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CFP: Neo-Victorian Studies “Performing the (Neo-)Victorian” (7/15/2015; 2016)

Neo-Victorian Studies
2016 special issue
Deadline: July 15, 2015

“Performing the (Neo-)Victorian”

This special issue will explore the ways in which modern cultures have re-worked the Victorian past through performance. As Marvin Carlson has famously suggested, theatre is a haunted practice, summoning up ghosts of past productions, styles and performances, which are often inherited from the Victorian age. Present-day live representations of the Victorians inevitably mix elements of the ‘old theatre’ – nineteenth-century auditoria, costume and spectacle - with ‘new performance’, such as projections, recorded sound, and different configurations of performance space, actor-audience relations, performance styles and scripting or devising practices. This special issue seeks to examine such haunted interactions between old and new performance both in the theatre and beyond the stage. The guest editors invite contributions from those working across a range of arts disciplines, both scholars and practitioners, who can elaborate and analyse the ways in which the Victorians have been performed in the twentieth and twenty-first centuries. While fiction and film have enjoyed scholarly attention in the field of neo-Victorian Studies drama, theatrical entertainments, music, dance, visual and audio cultures are all areas which have been relatively neglected. This special issue seeks to extend the existing neo-Victorian canon and firmly place performance as a practice heavily invested in the afterlives of Victorian culture. Topics might include but are not limited to:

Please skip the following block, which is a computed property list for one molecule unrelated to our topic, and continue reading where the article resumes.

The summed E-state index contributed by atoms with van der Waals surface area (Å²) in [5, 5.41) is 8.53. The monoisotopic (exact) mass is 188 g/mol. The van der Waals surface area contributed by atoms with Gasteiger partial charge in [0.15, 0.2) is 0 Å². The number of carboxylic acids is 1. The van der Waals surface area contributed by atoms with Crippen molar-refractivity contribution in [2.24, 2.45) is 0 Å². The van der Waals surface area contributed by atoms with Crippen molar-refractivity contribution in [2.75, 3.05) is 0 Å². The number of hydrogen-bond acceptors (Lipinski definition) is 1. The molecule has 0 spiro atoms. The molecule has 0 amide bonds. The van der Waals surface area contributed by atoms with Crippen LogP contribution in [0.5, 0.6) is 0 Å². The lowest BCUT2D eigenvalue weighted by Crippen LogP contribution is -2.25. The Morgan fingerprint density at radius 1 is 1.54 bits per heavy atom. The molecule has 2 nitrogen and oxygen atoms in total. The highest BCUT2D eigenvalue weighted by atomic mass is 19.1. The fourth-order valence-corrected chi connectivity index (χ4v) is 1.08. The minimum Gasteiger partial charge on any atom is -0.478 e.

• Theorising neo-Victorian performance
  • Adapting (neo-)Victorian texts for performance
  • Understanding nostalgic performance, re-enactment, commemoration and heritage
  • Satirising the Victorians and investigating comic performances
  • Neo-Victorian theatre and drama
  • Neo-Victorian dance and music
  • Neo-Victorian audio and visual cultures
  • Performing the (neo-)Victorian in the digital world
  • Probing the inceptions of neo-Victorian drama as far back as Patrick Hamilton’s Gaslight (1938) or Virginia Woolf’s Freshwater (1935), or earlier
  • Translating and adapting neo-Victorian performances for new cultural settings

Please address enquiries and expressions of interest to the guest editors Beth Palmer at b.palmer@surrey.ac.uk and Benjamin Poore at benjamin.poore@york.ac.uk. Completed articles and/or creative pieces, along with a short biographical note, will be due by July 15, 2015 and should be sent via email to both guest editors, with a copy to neovictorianstudies@swansea.ac.uk. Please consult the NVS website (‘Submission Guidelines’) for further guidance

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